Record large expansion of renewable electricity in the electricity certificate system

During 2009, a record large expansion of renewable electricity was recorded within the electricity certificate system. Calculations show this expansion will provide an increase of 2.2 TWh of renewable energy per year, beginning in 2010. Of this increase, biomass CHP plant capacity is responsible for 1.2 TWh and windpower for 1 TWh.

"We have never seen such a large expansion of renewable electricity in the the electricity certificate system before. First and foremost, there has been a large expansion in biomass CHP plant capacity. In 2009, new biomass CHP plants were installed with a total annual production computed to be 1.2 TWh. In comparison, the increase in 2008 was 0.3 TWh," says Gustav Ebenå, a Unit Manager for the Swedish Energy Agency.

"The cause of this increase in biomass CHP plant capacity is that a number of large CHP plants were completed during 2009, for example the Igelsta CHP Plant in Södertälje.

The Swedish electricity certificate system has set a goal of increasing renewable electricity production by 25 TWh up to the year 2020, in comparison with 2002. During the year 2009, a total of 15.6 TWh of electricity was produced within the system, which corresponds to an increase of 9.1 TWh in comparison with the year 2002.

The electricity certificate system is based upon producers of renewable electricity being awarded one electricity certificate for a megawatt hour of renewable electricity. The energy sources that have a right to be awarded electricity certificates are windpower, certain types of hydroelectric power, certain biofuels, solar energy, geothermal energy, wave energy and peat in CHP plants.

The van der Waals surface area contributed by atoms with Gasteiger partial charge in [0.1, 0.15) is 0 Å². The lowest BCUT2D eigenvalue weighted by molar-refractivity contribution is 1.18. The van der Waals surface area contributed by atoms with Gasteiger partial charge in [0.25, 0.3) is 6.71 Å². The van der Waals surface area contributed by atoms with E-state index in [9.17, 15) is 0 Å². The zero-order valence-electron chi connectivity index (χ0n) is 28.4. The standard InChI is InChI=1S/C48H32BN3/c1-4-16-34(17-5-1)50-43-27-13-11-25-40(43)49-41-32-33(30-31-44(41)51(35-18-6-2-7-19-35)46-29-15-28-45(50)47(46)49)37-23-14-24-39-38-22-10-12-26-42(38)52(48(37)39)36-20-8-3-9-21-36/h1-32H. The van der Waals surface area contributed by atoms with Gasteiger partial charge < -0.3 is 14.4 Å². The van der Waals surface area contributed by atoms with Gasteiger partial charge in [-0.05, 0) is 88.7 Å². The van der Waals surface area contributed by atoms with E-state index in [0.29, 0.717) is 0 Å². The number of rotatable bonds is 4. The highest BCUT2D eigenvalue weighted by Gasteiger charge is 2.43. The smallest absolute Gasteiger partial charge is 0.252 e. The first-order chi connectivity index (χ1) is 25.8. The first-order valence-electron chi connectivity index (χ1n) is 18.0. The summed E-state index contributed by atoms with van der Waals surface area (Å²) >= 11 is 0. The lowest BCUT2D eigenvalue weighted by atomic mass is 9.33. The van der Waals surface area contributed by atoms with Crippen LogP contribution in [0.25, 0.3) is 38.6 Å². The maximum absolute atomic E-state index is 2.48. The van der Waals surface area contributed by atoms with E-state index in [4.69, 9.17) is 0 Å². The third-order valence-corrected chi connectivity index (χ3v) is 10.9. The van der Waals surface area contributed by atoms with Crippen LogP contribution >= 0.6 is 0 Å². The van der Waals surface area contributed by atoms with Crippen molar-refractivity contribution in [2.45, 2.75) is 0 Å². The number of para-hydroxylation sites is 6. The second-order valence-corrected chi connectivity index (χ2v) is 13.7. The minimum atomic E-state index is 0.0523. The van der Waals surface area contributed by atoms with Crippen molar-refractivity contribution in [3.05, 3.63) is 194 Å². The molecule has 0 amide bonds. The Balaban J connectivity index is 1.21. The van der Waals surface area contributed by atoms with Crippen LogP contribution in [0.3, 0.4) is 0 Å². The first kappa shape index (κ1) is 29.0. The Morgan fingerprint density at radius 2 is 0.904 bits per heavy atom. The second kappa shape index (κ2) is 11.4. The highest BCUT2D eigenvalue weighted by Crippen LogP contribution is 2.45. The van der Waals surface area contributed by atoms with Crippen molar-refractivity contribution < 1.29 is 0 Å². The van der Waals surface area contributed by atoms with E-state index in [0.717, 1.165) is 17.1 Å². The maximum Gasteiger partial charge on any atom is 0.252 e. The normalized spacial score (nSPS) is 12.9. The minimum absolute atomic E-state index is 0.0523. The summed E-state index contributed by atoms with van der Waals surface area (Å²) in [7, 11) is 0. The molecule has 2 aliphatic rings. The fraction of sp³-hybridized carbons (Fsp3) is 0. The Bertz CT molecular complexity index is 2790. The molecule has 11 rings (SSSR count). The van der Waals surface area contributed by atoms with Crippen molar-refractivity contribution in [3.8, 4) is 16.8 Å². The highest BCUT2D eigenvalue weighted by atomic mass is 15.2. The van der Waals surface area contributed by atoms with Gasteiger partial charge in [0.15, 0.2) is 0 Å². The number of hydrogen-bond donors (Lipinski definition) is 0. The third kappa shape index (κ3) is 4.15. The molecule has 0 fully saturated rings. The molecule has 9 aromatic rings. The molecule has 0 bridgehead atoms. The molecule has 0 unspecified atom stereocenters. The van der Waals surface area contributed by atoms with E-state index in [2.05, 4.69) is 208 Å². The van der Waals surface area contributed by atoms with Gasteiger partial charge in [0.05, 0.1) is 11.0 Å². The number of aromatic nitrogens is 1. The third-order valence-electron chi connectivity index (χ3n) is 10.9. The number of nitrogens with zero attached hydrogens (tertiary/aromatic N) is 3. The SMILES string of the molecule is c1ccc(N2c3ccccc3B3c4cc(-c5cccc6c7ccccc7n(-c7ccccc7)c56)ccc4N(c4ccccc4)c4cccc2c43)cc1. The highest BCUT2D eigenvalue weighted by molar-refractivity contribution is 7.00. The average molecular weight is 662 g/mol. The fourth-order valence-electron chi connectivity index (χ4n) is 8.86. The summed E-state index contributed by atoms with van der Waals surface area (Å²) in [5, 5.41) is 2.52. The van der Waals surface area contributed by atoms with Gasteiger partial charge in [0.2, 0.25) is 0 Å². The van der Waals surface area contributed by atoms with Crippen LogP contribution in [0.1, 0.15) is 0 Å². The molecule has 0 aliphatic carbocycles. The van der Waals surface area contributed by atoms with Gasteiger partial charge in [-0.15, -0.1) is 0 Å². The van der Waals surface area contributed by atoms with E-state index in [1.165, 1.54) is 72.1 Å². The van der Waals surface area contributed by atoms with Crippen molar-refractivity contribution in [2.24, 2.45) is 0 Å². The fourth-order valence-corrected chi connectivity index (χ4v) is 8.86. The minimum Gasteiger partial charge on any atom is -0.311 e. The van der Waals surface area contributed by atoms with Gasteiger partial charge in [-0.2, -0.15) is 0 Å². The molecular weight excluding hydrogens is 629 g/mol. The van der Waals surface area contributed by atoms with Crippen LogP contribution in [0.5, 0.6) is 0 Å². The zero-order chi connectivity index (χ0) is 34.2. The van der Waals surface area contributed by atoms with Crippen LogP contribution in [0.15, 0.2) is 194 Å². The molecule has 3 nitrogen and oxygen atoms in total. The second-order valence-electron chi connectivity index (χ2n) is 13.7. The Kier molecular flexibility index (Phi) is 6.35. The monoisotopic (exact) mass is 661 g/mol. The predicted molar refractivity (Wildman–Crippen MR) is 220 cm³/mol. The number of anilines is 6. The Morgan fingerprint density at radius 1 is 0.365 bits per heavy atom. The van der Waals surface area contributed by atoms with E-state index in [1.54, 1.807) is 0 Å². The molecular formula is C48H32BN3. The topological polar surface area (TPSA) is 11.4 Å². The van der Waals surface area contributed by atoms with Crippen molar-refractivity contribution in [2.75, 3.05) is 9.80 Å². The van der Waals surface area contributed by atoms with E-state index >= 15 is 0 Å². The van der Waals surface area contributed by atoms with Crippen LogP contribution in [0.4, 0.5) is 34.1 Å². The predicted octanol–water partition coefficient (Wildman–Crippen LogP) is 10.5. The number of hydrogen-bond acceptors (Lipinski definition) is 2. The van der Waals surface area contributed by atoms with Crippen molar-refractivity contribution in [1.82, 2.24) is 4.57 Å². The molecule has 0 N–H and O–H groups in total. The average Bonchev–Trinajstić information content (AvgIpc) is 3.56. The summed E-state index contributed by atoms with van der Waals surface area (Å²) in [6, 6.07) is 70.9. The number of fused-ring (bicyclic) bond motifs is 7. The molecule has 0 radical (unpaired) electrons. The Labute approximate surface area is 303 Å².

The driving force for creating increased renewable electricity production comes from the demand for electricity certificates. The demand is based upon an obligation by electricity suppliers and certain electricity users to purchase electricity certificates corresponding to a fixed portion of their electricity deliveries/usage, a so-called quota obligation. By increasing the quota, the demand for electricity certificates also increases. For 2009, entities subject to a quota obligation purchased and submitted electricity certificates corresponding to 99.99 percent of their quota obligations. This involved a good 15.4 million electricity certificates being annulled.

The difference between the demand for electricity certificates and the production of electricity certificates for the year 2009 was approx. 0.2 TWh. This gives a marginal change to the surplus, which during the prior three years has been approx. 5 million electricity certificates. Electricity usage subject to a quota obligations comprised 90.6 TWh in 2009.

"In consequence upon a number of contributing factors, including a strong recession in the industries subject to quota obligations, the electricity usage subject to a quota obligations was nearly 4 TWh lower than expected," says Gustav Ebenå.

Swedish industries that are electricity intensive and subject to international competition are exempted from quota obligations for the electricity that they use in their manufacturing processes. This exemption amounted to 36.5-37.4 TWh during the year 2009.

The companies that did not annul a sufficient number of electricity certificates in order to fulfil their quota obligations have a quota obligation fee imposed on them that for 2009 was SEK 470 per missing certificate. At present, this corresponds in total to SEK 0.7 million. This sum will increase further as approx. 18 companies have still not fulfilled their declaration obligations.